It helped renew her faith in humanity.
Over the years, she had heard her husband's stories of the cases and people he dealt with working in police departments in Sandusky, Lorain and Avon. The stories were often about people at their worst, their lowest, their most hateful and despicable.
She hadn't realized how the stories had made her a wee bit cynical about human nature, until Pete almost died while riding his police motorcycle Oct. 12.
A truck pulled out onto Route 83 in Avon Lake in front of Pete as he was in search of an assault victim. Pete slid under the truck and suffered life-threatening injuries including a lacerated spleen, broken leg and shattered pelvis. He was heavily sedated for several days, in critical condition, at MetroHealth Medical Center in Cleveland and ended up spending almost two months there before being released in early December.
Since the crash, the Sotos have seen the best people have to offer. Saturday's event, a sellout with almost 600 people showing up to sample chili made by five first responder agencies and a motorcycle club, was the latest example of that.
The Sotos' 15-year-old son, Aaron, said the way people were reaching out to his family was still surprising.
"Makes me happy that so many people care about my dad," said Aaron.
Aaron's sisters, 18-year-old Elizabeth and 21-year-old Amanda, agreed.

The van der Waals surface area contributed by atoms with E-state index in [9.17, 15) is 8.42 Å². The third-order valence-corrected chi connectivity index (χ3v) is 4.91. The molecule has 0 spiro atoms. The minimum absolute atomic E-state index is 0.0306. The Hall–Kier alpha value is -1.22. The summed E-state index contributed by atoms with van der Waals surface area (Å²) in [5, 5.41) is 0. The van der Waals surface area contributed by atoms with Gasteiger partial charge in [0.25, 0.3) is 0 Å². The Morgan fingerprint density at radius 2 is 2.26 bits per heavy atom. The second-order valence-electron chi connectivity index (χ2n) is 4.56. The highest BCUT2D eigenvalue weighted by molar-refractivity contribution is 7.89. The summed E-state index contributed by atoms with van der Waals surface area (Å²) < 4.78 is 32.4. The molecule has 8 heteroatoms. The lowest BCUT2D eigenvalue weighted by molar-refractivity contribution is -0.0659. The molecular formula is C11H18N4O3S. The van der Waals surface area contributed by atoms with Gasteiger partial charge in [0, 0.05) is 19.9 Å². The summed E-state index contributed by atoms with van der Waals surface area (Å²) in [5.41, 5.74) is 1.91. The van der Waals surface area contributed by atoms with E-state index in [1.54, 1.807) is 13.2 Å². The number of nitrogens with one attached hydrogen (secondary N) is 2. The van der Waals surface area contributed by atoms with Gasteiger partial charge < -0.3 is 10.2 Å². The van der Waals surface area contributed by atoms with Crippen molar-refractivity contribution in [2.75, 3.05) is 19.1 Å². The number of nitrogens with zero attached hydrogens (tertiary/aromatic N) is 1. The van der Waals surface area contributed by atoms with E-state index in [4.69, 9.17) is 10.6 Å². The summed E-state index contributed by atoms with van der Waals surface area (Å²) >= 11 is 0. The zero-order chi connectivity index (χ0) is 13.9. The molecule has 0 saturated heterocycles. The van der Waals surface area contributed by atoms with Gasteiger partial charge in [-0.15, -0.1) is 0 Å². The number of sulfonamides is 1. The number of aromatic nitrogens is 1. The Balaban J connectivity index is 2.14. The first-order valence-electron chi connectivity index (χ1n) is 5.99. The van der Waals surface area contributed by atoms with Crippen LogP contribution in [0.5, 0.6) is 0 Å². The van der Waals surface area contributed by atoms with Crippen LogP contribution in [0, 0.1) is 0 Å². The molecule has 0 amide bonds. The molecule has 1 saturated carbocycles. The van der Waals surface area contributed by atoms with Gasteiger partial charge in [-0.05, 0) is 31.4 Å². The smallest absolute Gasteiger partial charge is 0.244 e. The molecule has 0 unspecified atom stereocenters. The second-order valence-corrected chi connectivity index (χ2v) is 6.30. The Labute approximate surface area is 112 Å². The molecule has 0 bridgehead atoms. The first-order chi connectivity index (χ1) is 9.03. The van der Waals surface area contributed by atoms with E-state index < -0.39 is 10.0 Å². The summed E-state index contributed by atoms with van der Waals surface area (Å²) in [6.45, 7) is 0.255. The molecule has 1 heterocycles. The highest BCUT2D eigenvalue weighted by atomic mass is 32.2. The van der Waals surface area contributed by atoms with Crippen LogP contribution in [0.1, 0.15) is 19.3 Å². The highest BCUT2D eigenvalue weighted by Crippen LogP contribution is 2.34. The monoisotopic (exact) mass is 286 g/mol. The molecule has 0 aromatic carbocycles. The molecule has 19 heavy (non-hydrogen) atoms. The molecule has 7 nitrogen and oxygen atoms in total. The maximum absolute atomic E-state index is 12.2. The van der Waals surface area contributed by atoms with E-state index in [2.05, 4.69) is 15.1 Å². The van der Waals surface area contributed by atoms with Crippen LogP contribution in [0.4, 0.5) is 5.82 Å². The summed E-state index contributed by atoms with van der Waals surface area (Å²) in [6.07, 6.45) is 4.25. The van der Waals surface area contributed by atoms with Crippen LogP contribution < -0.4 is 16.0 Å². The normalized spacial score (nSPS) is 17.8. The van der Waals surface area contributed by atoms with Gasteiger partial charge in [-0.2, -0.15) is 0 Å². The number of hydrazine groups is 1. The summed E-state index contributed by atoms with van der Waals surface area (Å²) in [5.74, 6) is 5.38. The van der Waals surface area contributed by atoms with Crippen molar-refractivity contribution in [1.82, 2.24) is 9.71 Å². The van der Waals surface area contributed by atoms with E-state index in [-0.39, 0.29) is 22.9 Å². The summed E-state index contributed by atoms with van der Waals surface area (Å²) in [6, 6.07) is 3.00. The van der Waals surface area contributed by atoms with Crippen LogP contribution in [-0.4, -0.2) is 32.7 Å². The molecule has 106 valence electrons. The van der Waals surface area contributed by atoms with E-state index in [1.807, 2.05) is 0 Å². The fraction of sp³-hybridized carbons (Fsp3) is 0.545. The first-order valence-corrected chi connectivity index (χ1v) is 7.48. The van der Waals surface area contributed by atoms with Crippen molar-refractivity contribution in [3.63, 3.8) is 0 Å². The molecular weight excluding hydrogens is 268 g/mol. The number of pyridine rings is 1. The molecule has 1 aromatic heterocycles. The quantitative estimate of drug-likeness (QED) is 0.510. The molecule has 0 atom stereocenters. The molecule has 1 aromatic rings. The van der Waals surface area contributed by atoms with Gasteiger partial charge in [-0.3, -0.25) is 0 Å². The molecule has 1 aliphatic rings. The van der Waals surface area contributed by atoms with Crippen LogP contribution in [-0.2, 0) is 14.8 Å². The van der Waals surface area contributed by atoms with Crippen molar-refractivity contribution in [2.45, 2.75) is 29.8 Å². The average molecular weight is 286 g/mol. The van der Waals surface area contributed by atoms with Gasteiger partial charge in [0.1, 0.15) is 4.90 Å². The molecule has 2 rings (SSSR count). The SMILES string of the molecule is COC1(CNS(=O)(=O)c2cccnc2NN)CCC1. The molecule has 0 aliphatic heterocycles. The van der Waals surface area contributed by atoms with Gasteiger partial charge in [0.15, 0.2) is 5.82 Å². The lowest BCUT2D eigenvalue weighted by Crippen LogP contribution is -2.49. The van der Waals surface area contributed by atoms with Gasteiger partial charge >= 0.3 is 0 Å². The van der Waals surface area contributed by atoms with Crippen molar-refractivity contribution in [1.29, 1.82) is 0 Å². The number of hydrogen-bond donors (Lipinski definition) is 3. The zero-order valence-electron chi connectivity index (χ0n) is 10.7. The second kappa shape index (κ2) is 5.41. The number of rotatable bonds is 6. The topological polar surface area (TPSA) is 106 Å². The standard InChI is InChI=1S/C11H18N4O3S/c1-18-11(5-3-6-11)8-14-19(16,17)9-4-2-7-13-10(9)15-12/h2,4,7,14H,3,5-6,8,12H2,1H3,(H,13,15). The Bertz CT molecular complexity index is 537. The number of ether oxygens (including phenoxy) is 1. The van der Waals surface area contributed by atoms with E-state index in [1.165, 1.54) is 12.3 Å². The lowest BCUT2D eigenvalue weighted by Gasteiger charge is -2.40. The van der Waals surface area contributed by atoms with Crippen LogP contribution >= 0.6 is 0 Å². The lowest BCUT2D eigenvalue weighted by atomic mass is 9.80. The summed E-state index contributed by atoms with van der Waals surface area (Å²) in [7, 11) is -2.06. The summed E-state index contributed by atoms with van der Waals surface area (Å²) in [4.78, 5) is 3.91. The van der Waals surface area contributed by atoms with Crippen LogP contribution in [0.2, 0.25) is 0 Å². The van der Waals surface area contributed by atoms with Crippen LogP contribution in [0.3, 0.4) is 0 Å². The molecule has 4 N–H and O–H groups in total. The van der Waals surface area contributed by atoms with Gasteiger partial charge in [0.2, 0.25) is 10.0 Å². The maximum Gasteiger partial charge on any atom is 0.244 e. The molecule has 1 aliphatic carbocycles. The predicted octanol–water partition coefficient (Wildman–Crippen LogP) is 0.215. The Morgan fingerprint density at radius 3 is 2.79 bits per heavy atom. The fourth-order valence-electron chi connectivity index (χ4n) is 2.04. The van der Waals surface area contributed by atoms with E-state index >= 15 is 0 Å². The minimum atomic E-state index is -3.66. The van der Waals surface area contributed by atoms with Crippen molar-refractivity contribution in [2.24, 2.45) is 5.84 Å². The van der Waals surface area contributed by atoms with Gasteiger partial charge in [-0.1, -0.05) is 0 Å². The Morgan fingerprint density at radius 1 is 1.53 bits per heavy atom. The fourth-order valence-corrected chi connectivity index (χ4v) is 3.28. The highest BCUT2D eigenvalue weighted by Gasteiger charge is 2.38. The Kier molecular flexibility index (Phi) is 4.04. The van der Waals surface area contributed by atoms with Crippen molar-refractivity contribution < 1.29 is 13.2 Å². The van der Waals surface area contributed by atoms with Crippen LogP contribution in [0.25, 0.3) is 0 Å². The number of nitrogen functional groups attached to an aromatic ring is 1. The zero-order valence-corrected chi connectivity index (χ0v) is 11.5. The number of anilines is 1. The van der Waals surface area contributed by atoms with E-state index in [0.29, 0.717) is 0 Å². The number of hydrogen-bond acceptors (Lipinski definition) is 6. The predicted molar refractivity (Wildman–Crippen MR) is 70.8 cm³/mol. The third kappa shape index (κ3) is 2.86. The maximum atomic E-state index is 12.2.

"People know he took care of them, now they want to give back," Elizabeth said.
"It still amazes me, getting cards from people we never met who just want to let us know they care," Amanda said.
Pete Soto spent the evening surrounded by fellow officers and well-wishers.
"People coming up and saying they're praying for me, it's very uplifting," he said.
The event also boosted the spirits of Avon's other police officers.
"It makes us feel good to know that if something happened to us like it happened to Pete, the community would be there for us," said officer Jeannine Coe.
Dozens of items were donated by area businesses, from coupons for products and services to gift baskets to a $700 tanning bed, said Avon police officer Andy Kehl, who was in charge of coordinating donations for the event. They were all part of a Chinese raffle. There was also a 50-50 raffle. Volunteers baked hundreds of cupcakes for attendees.
Avon Lake police officer Brian Hurd said the Avon Lake American Legion donated enough for them to make 90 quarts of chili. Novotny Catering let them have use of the kitchen and some of their equipment.
The Warthogs brought a combination barbecue grill/smoker to the event to make Anthony Rich's recipe for a New Orleans-inspired chili made with pulled pork.
Avon police officer Chris Barton has been organizing the event since November. He said it was gratifying to see the event sell out.
"It means a lot to us to see the community come together and come out to support us like this," he said.
Couldn't make it to the chili cook-off? You can make donations to the Officer Pete Soto Benefit Fund at any Lorain National Bank branch.